July 6, 2017
by Matt Winkeljohn | The Good Word
Osahon Tongo circled around the other day, passing through Atlanta and stopping by Georgia Tech to revisit the roots of his flight plan — which is by no means static — and the former Yellow Jacket linebacker found himself connecting with several of his “light warriors.”
This is not to say that the newly minted filmmaker closed any circles.
Tongo will be back, and his next visit to Tech is likely to merge profession and passion — storytelling and the Yellow Jackets. He’s hoping to help breathe life into the vision of athletics director Todd Stansbury by helping to tell the stories of Tech and its student-athletes via video, film and interactive media.
With air beneath his feet following the June 15 world premiere of his short story, “Iman and the Light Warriors,” at the American Black Film Festival presented by HBO in South Beach, he returned to The Flats, where he played, studied and discovered possibilities from 2006-10. He left recently with the goal of expanding more horizons. (Photos from “Iman and the Light Warriors“)
“Hopefully, I’ll be back in Atlanta more often. I’m going to be able to help with some of the story telling at Georgia Tech,” Tongo said. “Todd Stansbury is really trying to make Georgia Tech what it can be, and what I imagined.
“Even if you go in his room, there are quotes on his board, like, `Our responsibility is to create leaders who will change the world.’ I don’t know that any other ADs have that priority, just balancing budgets.”
Tongo has a term, “light warrior,” for those who aid, guide and even protect. Tech gave him many light warriors while he was a Jacket.
Teammates, coaches, professors and others helped the management major conquer adversity, choose prudent paths from countless options, solve problems, and even learn to assist others. Tongo wants to be a light warrior back.
He’s already been one, actually, as he played a supporting role in “Iman and the Light Warriors,” a fictional story he wrote about a 10-year-old boy in the dangerous post-revolution City of Aya. Iman’s light warriors, who each have developing superpowers, help safeguard him on the way to school so that he can profess his love to his friend, Crystal.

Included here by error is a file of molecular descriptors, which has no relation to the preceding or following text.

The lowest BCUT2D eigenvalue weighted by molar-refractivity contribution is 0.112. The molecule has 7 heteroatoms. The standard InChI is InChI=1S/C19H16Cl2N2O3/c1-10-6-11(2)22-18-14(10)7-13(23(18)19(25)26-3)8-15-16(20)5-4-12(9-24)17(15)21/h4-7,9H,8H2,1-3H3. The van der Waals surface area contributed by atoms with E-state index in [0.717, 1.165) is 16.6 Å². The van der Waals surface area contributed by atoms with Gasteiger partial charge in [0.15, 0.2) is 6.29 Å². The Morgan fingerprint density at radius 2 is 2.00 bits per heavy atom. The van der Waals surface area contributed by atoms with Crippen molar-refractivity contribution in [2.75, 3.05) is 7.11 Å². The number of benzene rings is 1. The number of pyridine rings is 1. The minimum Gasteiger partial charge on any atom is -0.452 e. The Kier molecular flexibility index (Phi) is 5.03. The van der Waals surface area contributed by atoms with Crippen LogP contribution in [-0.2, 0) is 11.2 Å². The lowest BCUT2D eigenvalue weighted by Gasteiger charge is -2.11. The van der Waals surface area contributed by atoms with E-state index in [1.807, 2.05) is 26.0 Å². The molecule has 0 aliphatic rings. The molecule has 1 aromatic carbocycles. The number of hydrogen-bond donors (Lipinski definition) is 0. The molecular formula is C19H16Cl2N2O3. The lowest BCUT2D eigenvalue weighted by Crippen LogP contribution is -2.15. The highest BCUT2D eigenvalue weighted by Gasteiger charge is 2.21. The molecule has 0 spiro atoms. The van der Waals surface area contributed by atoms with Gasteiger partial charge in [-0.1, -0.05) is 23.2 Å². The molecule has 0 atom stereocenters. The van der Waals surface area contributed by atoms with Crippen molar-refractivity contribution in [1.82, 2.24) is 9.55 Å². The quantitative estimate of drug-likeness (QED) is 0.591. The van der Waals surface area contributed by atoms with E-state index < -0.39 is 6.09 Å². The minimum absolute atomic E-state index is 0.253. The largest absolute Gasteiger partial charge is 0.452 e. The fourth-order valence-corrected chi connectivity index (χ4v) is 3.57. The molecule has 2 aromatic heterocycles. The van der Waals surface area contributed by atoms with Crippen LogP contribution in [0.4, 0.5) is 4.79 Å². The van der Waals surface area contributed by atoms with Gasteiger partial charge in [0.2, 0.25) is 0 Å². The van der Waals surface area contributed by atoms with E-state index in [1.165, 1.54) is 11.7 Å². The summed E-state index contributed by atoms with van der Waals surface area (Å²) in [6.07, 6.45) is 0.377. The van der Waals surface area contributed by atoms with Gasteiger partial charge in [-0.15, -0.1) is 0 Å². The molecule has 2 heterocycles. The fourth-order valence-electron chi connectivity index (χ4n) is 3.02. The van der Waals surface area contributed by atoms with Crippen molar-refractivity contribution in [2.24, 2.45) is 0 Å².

Tongo, who earned a graduate degree in April, 2016, from the USC Cinematic School of Arts, originally made the film, with director, friend, and classmate Jarrett Benjamin Woo, as the final project for one of his last classes, Film 546, Production III – Fiction. Later, they polished it up, and submitted it for a spot in the Black Film Festival, which chose it and a few others from roughly 100 applications.
Motivations for his script were drawn from Tongo’s personal experiences and observations of the world. Iman was borne from observation, for example, and Osiris from experience.
“I originally wrote that three years ago. I’d watched this movie (Five Broken Cameras) about a Palestinian on the border, a human story about kids walking through a war zone to go to school,” Tongo explained.
“My best friend’s brother, Dejavonte Moore, died growing up. He was hit by a truck. He went through gang territory going to school. It was always on my mind.”
The movie’s credits dedicate the film to “The Fallen Light Warriors,” a combination of nine people in the lives of Tongo, Woo and other production and cast members who have passed away — like Moore.
A 10th spot is dedicated to Trayvon Martin — an unarmed 17-year-old African-American shot and killed in 2012 by George Zimmerman, who reported Martin as “suspicious.” In the movie, Iman places a package of red Twizzlers (licorice) at a shrine to Osiris while on the way to school. Martin died with skittles.
“We cut out a [full] scene where he goes to the grocery to get Twizzlers,” Tongo said. “It’s an analogy to Trayvon, somebody killed because of someone else’s fears.”
Tongo’s conquered fears, and grown them into action items.
“When I was at Tech the last semester [spring, 2010], I didn’t know what I was going to do,” he recalled. “I had a year of eligibility. I had a hip injury from 2009, and I had a panic attack on the practice field. I was freaking out, my hands shaking in the dirt, and I didn’t see a therapist. I just slept for the rest of the day.